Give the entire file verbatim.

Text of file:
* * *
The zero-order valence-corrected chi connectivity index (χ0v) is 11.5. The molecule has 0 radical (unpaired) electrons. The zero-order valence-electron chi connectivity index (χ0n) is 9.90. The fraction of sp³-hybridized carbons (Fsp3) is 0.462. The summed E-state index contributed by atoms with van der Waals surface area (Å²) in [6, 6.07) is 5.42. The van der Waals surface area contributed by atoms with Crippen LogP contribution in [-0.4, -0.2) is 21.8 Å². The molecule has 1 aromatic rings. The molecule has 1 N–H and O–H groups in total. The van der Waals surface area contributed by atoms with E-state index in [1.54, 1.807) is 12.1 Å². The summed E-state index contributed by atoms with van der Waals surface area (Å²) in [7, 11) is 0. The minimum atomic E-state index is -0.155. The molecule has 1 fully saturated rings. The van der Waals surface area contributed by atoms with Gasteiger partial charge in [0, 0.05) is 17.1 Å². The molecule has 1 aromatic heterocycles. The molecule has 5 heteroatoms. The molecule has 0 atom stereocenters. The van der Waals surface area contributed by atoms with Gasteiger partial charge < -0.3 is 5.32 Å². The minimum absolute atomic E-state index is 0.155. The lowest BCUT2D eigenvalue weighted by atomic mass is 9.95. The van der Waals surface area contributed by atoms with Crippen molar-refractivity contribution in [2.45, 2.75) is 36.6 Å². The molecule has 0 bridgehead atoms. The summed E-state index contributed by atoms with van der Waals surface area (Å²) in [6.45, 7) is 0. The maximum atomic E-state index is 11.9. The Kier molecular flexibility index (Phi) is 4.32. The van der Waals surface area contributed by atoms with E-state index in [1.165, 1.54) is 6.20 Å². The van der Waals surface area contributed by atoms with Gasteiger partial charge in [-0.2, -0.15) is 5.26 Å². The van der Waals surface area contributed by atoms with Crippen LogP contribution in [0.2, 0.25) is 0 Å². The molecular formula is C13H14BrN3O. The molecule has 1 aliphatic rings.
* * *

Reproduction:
The zero-order valence-corrected chi connectivity index (χ0v) is 11.5. The molecule has 0 radical (unpaired) electrons. The zero-order valence-electron chi connectivity index (χ0n) is 9.90. The fraction of sp³-hybridized carbons (Fsp3) is 0.462. The summed E-state index contributed by atoms with van der Waals surface area (Å²) in [6, 6.07) is 5.42. The van der Waals surface area contributed by atoms with Crippen LogP contribution in [-0.4, -0.2) is 21.8 Å². The molecule has 1 aromatic rings. The molecule has 1 N–H and O–H groups in total. The van der Waals surface area contributed by atoms with E-state index in [1.54, 1.807) is 12.1 Å². The summed E-state index contributed by atoms with van der Waals surface area (Å²) in [7, 11) is 0. The minimum atomic E-state index is -0.155. The molecule has 1 fully saturated rings. The van der Waals surface area contributed by atoms with Gasteiger partial charge in [0, 0.05) is 17.1 Å². The molecule has 1 aromatic heterocycles. The molecule has 5 heteroatoms. The molecule has 0 atom stereocenters. The van der Waals surface area contributed by atoms with Gasteiger partial charge < -0.3 is 5.32 Å². The minimum absolute atomic E-state index is 0.155. The lowest BCUT2D eigenvalue weighted by atomic mass is 9.95. The van der Waals surface area contributed by atoms with Crippen molar-refractivity contribution in [2.45, 2.75) is 36.6 Å². The molecule has 0 bridgehead atoms. The summed E-state index contributed by atoms with van der Waals surface area (Å²) in [6.45, 7) is 0. The maximum atomic E-state index is 11.9. The Kier molecular flexibility index (Phi) is 4.32. The van der Waals surface area contributed by atoms with E-state index in [1.165, 1.54) is 6.20 Å². The van der Waals surface area contributed by atoms with Gasteiger partial charge in [-0.2, -0.15) is 5.26 Å². The van der Waals surface area contributed by atoms with Crippen LogP contribution in [0.2, 0.25) is 0 Å². The molecular formula is C13H14BrN3O. The molecule has 1 aliphatic rings.